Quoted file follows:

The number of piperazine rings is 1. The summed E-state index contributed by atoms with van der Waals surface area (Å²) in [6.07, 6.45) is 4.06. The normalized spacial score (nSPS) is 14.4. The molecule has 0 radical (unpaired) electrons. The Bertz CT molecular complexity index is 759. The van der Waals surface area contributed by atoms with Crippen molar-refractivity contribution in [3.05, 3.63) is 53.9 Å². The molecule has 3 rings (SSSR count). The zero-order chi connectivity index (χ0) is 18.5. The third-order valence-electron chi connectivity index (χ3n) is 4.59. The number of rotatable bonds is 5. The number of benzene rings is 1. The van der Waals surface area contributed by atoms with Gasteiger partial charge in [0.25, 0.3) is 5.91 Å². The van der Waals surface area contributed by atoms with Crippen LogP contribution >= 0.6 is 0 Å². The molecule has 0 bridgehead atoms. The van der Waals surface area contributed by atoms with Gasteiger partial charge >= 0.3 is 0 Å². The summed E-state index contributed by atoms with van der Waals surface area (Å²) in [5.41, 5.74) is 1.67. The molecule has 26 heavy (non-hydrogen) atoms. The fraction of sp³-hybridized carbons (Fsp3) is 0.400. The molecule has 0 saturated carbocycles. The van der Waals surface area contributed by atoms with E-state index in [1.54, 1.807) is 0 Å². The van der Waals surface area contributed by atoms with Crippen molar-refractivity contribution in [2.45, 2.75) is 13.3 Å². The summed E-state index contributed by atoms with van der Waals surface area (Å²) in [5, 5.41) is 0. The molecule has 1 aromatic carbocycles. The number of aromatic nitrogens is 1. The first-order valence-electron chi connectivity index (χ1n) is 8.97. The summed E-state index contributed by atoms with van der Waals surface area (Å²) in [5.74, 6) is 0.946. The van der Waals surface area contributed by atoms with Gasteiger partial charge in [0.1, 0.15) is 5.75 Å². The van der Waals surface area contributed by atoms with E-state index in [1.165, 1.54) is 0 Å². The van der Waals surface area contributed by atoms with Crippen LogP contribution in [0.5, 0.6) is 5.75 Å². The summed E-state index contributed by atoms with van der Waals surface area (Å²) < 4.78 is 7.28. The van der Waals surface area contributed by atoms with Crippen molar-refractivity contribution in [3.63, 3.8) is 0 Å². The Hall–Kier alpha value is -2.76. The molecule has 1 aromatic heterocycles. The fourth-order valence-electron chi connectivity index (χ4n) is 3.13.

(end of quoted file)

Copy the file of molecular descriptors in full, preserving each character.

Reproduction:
The number of piperazine rings is 1. The summed E-state index contributed by atoms with van der Waals surface area (Å²) in [6.07, 6.45) is 4.06. The normalized spacial score (nSPS) is 14.4. The molecule has 0 radical (unpaired) electrons. The Bertz CT molecular complexity index is 759. The van der Waals surface area contributed by atoms with Crippen molar-refractivity contribution in [3.05, 3.63) is 53.9 Å². The molecule has 3 rings (SSSR count). The zero-order chi connectivity index (χ0) is 18.5. The third-order valence-electron chi connectivity index (χ3n) is 4.59. The number of rotatable bonds is 5. The number of benzene rings is 1. The van der Waals surface area contributed by atoms with Gasteiger partial charge in [0.25, 0.3) is 5.91 Å². The van der Waals surface area contributed by atoms with Crippen LogP contribution >= 0.6 is 0 Å². The molecule has 0 bridgehead atoms. The van der Waals surface area contributed by atoms with Gasteiger partial charge >= 0.3 is 0 Å². The summed E-state index contributed by atoms with van der Waals surface area (Å²) in [5.41, 5.74) is 1.67. The molecule has 26 heavy (non-hydrogen) atoms. The fraction of sp³-hybridized carbons (Fsp3) is 0.400. The molecule has 0 saturated carbocycles. The van der Waals surface area contributed by atoms with E-state index in [1.54, 1.807) is 0 Å². The van der Waals surface area contributed by atoms with Crippen molar-refractivity contribution in [2.45, 2.75) is 13.3 Å². The summed E-state index contributed by atoms with van der Waals surface area (Å²) in [5, 5.41) is 0. The molecule has 1 aromatic carbocycles. The number of aromatic nitrogens is 1. The first-order valence-electron chi connectivity index (χ1n) is 8.97. The summed E-state index contributed by atoms with van der Waals surface area (Å²) in [5.74, 6) is 0.946. The van der Waals surface area contributed by atoms with Gasteiger partial charge in [0.1, 0.15) is 5.75 Å². The van der Waals surface area contributed by atoms with E-state index in [1.165, 1.54) is 0 Å². The van der Waals surface area contributed by atoms with Crippen LogP contribution in [0.5, 0.6) is 5.75 Å². The summed E-state index contributed by atoms with van der Waals surface area (Å²) < 4.78 is 7.28. The van der Waals surface area contributed by atoms with Crippen molar-refractivity contribution in [3.63, 3.8) is 0 Å². The Hall–Kier alpha value is -2.76. The molecule has 1 aromatic heterocycles. The fourth-order valence-electron chi connectivity index (χ4n) is 3.13.